Electronic – help understanding this reverse polarity protection circuit


Going through LT4363 evaluation kit DC2062A-B (schematic here), I came across a reverse protection circuitry that protects downstream components from reverse transients and reverse DC voltage:

reverse protection circuit

In short, this circuit protects the downstream components by shorting the negative voltage when present at INPUt to DGATE and thus turning off Q2. when the voltage at INPUT is positive, Dgate gets biased via D2.

from DC2062A demo manual:

The DC2062A features reverse protection circuitry that protects
downstream components from reverse transients of up to –150V. This
number is limited by the BVDSS of Q2. The reverse protection circuitry
also protects against reverse DC voltage of up to –30V.

My questions are:

  1. Why is the reverse DC voltage protection limited to only -30V? I simulated the circuit at input -100V and couldn't find what components are stressed or damaged at this voltage. So where did the number (-30V) come from? Am I missing something here? I want to know this as I would like to make the circuit block negative voltages upto -100V.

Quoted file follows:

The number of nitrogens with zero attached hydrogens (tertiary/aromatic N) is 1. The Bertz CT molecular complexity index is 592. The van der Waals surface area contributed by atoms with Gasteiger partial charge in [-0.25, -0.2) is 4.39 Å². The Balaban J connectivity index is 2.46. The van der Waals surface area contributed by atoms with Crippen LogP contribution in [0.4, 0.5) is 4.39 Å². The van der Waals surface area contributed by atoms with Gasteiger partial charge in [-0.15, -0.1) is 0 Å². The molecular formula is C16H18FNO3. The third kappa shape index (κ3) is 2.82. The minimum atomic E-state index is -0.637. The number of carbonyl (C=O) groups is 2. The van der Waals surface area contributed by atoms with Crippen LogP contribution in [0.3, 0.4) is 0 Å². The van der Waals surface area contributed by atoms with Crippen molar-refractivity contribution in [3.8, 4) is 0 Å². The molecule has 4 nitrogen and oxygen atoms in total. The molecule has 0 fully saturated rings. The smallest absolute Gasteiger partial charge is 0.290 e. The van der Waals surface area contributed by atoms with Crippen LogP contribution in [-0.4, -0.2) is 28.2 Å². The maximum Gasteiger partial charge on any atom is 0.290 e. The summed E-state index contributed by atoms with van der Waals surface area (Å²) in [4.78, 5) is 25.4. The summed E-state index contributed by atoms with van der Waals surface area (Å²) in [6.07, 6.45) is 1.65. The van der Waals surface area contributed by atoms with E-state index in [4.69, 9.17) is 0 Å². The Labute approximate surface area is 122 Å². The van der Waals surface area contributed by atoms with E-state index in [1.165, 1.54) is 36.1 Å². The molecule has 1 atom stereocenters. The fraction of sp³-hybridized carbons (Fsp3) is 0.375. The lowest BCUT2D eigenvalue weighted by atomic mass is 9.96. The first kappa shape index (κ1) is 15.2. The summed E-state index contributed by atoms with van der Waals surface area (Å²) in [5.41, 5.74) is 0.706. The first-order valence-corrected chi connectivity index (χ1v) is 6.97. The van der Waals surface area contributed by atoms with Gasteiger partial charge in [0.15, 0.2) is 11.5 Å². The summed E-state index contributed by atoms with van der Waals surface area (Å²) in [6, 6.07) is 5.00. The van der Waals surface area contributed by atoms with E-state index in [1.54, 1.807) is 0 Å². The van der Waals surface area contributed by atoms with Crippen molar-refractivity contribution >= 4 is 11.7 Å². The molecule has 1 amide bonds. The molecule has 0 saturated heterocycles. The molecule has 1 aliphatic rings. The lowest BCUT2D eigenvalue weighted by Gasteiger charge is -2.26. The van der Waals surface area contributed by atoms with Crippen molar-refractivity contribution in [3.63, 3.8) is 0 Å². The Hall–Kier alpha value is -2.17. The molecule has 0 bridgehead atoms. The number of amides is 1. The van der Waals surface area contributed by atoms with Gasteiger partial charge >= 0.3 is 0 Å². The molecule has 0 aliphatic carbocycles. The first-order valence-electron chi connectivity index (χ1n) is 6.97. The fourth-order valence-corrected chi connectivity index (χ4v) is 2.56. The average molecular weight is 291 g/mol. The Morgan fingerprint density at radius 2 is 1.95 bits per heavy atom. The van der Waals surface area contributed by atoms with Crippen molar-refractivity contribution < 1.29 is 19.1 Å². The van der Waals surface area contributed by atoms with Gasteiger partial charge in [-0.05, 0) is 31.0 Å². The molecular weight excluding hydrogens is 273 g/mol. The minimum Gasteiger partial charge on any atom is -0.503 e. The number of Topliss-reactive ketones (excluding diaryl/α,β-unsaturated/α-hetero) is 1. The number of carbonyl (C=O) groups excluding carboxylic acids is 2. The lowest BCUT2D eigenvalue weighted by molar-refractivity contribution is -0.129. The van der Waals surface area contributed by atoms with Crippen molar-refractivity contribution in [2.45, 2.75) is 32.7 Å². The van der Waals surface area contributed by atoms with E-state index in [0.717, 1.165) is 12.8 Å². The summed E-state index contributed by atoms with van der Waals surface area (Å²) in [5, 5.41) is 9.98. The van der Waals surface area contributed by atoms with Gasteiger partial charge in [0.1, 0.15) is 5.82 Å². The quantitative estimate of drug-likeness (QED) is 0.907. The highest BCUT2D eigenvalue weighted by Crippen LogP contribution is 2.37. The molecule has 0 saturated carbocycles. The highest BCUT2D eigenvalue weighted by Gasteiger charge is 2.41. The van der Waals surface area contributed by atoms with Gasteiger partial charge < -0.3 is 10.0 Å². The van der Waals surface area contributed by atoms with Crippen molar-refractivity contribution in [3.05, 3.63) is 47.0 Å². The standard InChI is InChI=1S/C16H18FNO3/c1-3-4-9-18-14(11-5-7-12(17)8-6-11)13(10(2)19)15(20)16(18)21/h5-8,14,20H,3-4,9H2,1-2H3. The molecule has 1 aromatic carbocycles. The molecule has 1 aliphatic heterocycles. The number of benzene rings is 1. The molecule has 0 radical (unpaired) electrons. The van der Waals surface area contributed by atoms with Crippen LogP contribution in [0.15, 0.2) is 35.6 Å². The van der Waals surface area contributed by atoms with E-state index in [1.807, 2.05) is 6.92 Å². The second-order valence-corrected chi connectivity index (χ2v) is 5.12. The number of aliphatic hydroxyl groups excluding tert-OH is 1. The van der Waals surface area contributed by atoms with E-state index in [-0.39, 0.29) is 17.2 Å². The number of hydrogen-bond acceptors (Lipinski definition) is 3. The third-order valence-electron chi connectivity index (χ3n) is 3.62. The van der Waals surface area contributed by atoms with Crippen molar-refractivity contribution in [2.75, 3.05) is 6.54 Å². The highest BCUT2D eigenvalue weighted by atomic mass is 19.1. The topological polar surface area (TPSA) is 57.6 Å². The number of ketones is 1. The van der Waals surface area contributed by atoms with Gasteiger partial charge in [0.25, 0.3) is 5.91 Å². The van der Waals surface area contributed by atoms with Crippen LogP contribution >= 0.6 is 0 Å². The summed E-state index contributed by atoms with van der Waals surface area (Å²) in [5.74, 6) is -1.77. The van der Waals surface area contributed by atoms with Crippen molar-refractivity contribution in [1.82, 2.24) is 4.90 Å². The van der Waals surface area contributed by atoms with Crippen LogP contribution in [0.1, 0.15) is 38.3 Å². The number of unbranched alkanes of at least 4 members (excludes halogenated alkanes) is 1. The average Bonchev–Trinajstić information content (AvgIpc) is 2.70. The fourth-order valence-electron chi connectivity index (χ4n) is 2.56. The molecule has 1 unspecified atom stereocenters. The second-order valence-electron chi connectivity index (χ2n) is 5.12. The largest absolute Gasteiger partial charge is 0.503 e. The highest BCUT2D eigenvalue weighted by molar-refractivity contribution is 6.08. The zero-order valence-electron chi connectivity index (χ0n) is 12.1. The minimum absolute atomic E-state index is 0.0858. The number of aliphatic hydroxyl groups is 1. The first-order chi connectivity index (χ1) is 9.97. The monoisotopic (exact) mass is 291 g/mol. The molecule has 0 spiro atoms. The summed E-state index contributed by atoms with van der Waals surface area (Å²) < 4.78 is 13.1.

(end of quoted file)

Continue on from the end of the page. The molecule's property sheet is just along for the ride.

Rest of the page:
2. A similar circuit is implemented in LTC4366 DEMO circuit DC1850A-A but with a -100V reverse DC voltage protection:

reverse protection DC1850

What are the pros/cons of using zener diode and capacitor in the first circuit over using the simpler solution of the second circuit? I'm guessing that the capacitor is used as a tank help turn off the mosfet Q2 quicker when the input voltage is suddenly switched from a posotive voltage to a negative one. I'm not sure.

Best Answer

the -100V is a 5A inductive pulse, whereas DC survival spec is only -30V +50V.

The reason for this -30V is in case a alternator charged 24V vehicle is used to jumper cable another with the cables reversed. (momentarily)

The 2nd simple circuit is missing parts and will not survive all the test conditions for ISO-16750-2 tests 1 thru 5b . Keep this date in mind when reviewing solution documents.

For more details, consult with ISO-16750-2 or the older (2010) ISO7637-2 test levels on each pulse and Steady state conditions. THere are different classes III and IV with pulse levels up to -600V for 24V system.